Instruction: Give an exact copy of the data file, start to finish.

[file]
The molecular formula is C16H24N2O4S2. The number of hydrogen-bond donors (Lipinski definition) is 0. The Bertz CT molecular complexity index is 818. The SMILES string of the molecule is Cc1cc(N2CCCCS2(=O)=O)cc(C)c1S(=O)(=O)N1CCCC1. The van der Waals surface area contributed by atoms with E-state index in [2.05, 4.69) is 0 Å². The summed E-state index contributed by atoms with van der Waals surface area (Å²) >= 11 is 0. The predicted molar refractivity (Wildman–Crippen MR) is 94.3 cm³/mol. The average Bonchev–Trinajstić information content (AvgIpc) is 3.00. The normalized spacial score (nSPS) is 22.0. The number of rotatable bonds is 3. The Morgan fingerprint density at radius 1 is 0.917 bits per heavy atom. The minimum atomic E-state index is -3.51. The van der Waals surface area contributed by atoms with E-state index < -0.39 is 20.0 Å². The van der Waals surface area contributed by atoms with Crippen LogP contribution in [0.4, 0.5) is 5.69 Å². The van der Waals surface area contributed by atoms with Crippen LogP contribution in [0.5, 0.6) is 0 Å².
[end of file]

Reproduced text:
The molecular formula is C16H24N2O4S2. The number of hydrogen-bond donors (Lipinski definition) is 0. The Bertz CT molecular complexity index is 818. The SMILES string of the molecule is Cc1cc(N2CCCCS2(=O)=O)cc(C)c1S(=O)(=O)N1CCCC1. The van der Waals surface area contributed by atoms with E-state index in [2.05, 4.69) is 0 Å². The summed E-state index contributed by atoms with van der Waals surface area (Å²) >= 11 is 0. The predicted molar refractivity (Wildman–Crippen MR) is 94.3 cm³/mol. The average Bonchev–Trinajstić information content (AvgIpc) is 3.00. The normalized spacial score (nSPS) is 22.0. The number of rotatable bonds is 3. The Morgan fingerprint density at radius 1 is 0.917 bits per heavy atom. The minimum atomic E-state index is -3.51. The van der Waals surface area contributed by atoms with E-state index < -0.39 is 20.0 Å². The van der Waals surface area contributed by atoms with Crippen LogP contribution in [0.4, 0.5) is 5.69 Å². The van der Waals surface area contributed by atoms with Crippen LogP contribution in [0.5, 0.6) is 0 Å².